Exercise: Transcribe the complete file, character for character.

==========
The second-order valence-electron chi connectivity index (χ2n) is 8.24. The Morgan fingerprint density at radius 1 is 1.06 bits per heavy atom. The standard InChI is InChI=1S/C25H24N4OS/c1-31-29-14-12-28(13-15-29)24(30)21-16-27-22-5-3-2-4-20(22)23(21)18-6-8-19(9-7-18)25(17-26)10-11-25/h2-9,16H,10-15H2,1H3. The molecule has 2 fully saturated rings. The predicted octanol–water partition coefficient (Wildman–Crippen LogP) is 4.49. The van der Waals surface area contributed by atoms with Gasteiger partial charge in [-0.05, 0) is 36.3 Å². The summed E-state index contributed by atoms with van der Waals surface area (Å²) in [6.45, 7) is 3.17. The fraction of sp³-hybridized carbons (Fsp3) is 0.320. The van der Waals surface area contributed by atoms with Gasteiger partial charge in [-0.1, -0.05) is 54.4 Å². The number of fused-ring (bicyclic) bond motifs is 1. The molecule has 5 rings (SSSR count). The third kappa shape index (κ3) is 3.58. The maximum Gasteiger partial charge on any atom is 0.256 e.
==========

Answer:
The second-order valence-electron chi connectivity index (χ2n) is 8.24. The Morgan fingerprint density at radius 1 is 1.06 bits per heavy atom. The standard InChI is InChI=1S/C25H24N4OS/c1-31-29-14-12-28(13-15-29)24(30)21-16-27-22-5-3-2-4-20(22)23(21)18-6-8-19(9-7-18)25(17-26)10-11-25/h2-9,16H,10-15H2,1H3. The molecule has 2 fully saturated rings. The predicted octanol–water partition coefficient (Wildman–Crippen LogP) is 4.49. The van der Waals surface area contributed by atoms with Gasteiger partial charge in [-0.05, 0) is 36.3 Å². The summed E-state index contributed by atoms with van der Waals surface area (Å²) in [6.45, 7) is 3.17. The fraction of sp³-hybridized carbons (Fsp3) is 0.320. The van der Waals surface area contributed by atoms with Gasteiger partial charge in [-0.1, -0.05) is 54.4 Å². The number of fused-ring (bicyclic) bond motifs is 1. The molecule has 5 rings (SSSR count). The third kappa shape index (κ3) is 3.58. The maximum Gasteiger partial charge on any atom is 0.256 e.